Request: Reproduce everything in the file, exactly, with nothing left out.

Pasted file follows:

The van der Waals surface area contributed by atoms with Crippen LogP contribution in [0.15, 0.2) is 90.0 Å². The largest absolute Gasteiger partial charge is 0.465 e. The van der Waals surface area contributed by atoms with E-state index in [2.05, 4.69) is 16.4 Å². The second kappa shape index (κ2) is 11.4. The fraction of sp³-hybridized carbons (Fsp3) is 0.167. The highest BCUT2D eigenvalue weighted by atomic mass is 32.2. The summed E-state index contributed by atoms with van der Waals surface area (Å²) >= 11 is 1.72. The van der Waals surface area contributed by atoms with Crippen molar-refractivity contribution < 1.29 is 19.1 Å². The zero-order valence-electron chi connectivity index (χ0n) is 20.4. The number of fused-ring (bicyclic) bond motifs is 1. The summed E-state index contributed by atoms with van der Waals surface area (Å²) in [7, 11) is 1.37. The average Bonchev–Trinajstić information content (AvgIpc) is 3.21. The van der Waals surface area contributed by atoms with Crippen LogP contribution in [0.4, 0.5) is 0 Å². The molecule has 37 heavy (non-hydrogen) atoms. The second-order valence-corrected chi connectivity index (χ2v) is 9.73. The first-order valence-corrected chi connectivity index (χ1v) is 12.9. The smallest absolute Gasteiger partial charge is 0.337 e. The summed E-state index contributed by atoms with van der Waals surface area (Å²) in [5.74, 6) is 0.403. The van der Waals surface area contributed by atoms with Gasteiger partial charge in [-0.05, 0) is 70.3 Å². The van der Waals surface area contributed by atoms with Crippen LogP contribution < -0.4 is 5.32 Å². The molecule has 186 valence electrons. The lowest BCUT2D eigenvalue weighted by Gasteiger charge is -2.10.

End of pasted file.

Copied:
The van der Waals surface area contributed by atoms with Crippen LogP contribution in [0.15, 0.2) is 90.0 Å². The largest absolute Gasteiger partial charge is 0.465 e. The van der Waals surface area contributed by atoms with E-state index in [2.05, 4.69) is 16.4 Å². The second kappa shape index (κ2) is 11.4. The fraction of sp³-hybridized carbons (Fsp3) is 0.167. The highest BCUT2D eigenvalue weighted by atomic mass is 32.2. The summed E-state index contributed by atoms with van der Waals surface area (Å²) >= 11 is 1.72. The van der Waals surface area contributed by atoms with Crippen molar-refractivity contribution < 1.29 is 19.1 Å². The zero-order valence-electron chi connectivity index (χ0n) is 20.4. The number of fused-ring (bicyclic) bond motifs is 1. The summed E-state index contributed by atoms with van der Waals surface area (Å²) in [7, 11) is 1.37. The average Bonchev–Trinajstić information content (AvgIpc) is 3.21. The van der Waals surface area contributed by atoms with Crippen LogP contribution in [0.4, 0.5) is 0 Å². The molecule has 37 heavy (non-hydrogen) atoms. The second-order valence-corrected chi connectivity index (χ2v) is 9.73. The first-order valence-corrected chi connectivity index (χ1v) is 12.9. The smallest absolute Gasteiger partial charge is 0.337 e. The summed E-state index contributed by atoms with van der Waals surface area (Å²) in [5.74, 6) is 0.403. The van der Waals surface area contributed by atoms with Gasteiger partial charge in [-0.05, 0) is 70.3 Å². The van der Waals surface area contributed by atoms with Crippen LogP contribution < -0.4 is 5.32 Å². The molecule has 186 valence electrons. The lowest BCUT2D eigenvalue weighted by Gasteiger charge is -2.10.